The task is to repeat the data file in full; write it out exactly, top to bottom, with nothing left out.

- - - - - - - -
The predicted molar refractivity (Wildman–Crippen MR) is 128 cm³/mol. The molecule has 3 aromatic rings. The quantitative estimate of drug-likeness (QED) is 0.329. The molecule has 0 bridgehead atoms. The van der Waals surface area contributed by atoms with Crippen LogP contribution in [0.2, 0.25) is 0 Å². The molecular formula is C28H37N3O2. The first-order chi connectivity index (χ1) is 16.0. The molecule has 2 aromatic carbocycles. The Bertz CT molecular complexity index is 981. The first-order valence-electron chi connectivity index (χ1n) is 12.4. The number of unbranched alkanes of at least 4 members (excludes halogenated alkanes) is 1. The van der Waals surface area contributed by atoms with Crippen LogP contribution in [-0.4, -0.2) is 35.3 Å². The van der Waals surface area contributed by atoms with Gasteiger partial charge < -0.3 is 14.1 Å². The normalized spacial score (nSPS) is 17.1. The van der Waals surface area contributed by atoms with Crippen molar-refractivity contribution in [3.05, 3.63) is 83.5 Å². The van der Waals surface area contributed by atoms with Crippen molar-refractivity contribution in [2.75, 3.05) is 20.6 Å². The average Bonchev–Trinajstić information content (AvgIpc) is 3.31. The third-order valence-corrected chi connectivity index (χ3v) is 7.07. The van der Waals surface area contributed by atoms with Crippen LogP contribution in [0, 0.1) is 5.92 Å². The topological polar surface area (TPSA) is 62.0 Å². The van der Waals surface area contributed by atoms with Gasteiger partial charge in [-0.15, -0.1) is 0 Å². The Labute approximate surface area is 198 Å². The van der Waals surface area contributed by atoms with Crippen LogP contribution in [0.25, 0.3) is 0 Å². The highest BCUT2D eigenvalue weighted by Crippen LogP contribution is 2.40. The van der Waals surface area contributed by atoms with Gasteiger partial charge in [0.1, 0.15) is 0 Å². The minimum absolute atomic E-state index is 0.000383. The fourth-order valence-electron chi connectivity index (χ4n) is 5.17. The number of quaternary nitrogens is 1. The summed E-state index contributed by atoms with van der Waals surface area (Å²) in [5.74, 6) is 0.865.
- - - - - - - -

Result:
The predicted molar refractivity (Wildman–Crippen MR) is 128 cm³/mol. The molecule has 3 aromatic rings. The quantitative estimate of drug-likeness (QED) is 0.329. The molecule has 0 bridgehead atoms. The van der Waals surface area contributed by atoms with Crippen LogP contribution in [0.2, 0.25) is 0 Å². The molecular formula is C28H37N3O2. The first-order chi connectivity index (χ1) is 16.0. The molecule has 2 aromatic carbocycles. The Bertz CT molecular complexity index is 981. The first-order valence-electron chi connectivity index (χ1n) is 12.4. The number of unbranched alkanes of at least 4 members (excludes halogenated alkanes) is 1. The van der Waals surface area contributed by atoms with Crippen LogP contribution in [-0.4, -0.2) is 35.3 Å². The van der Waals surface area contributed by atoms with Gasteiger partial charge < -0.3 is 14.1 Å². The normalized spacial score (nSPS) is 17.1. The van der Waals surface area contributed by atoms with Crippen molar-refractivity contribution in [3.05, 3.63) is 83.5 Å². The van der Waals surface area contributed by atoms with Crippen molar-refractivity contribution in [2.75, 3.05) is 20.6 Å². The average Bonchev–Trinajstić information content (AvgIpc) is 3.31. The third-order valence-corrected chi connectivity index (χ3v) is 7.07. The van der Waals surface area contributed by atoms with Crippen LogP contribution in [0, 0.1) is 5.92 Å². The topological polar surface area (TPSA) is 62.0 Å². The van der Waals surface area contributed by atoms with Gasteiger partial charge in [-0.15, -0.1) is 0 Å². The Labute approximate surface area is 198 Å². The van der Waals surface area contributed by atoms with Crippen LogP contribution in [0.25, 0.3) is 0 Å². The highest BCUT2D eigenvalue weighted by Crippen LogP contribution is 2.40. The van der Waals surface area contributed by atoms with Gasteiger partial charge in [0.1, 0.15) is 0 Å². The minimum absolute atomic E-state index is 0.000383. The fourth-order valence-electron chi connectivity index (χ4n) is 5.17. The number of quaternary nitrogens is 1. The summed E-state index contributed by atoms with van der Waals surface area (Å²) in [5.74, 6) is 0.865.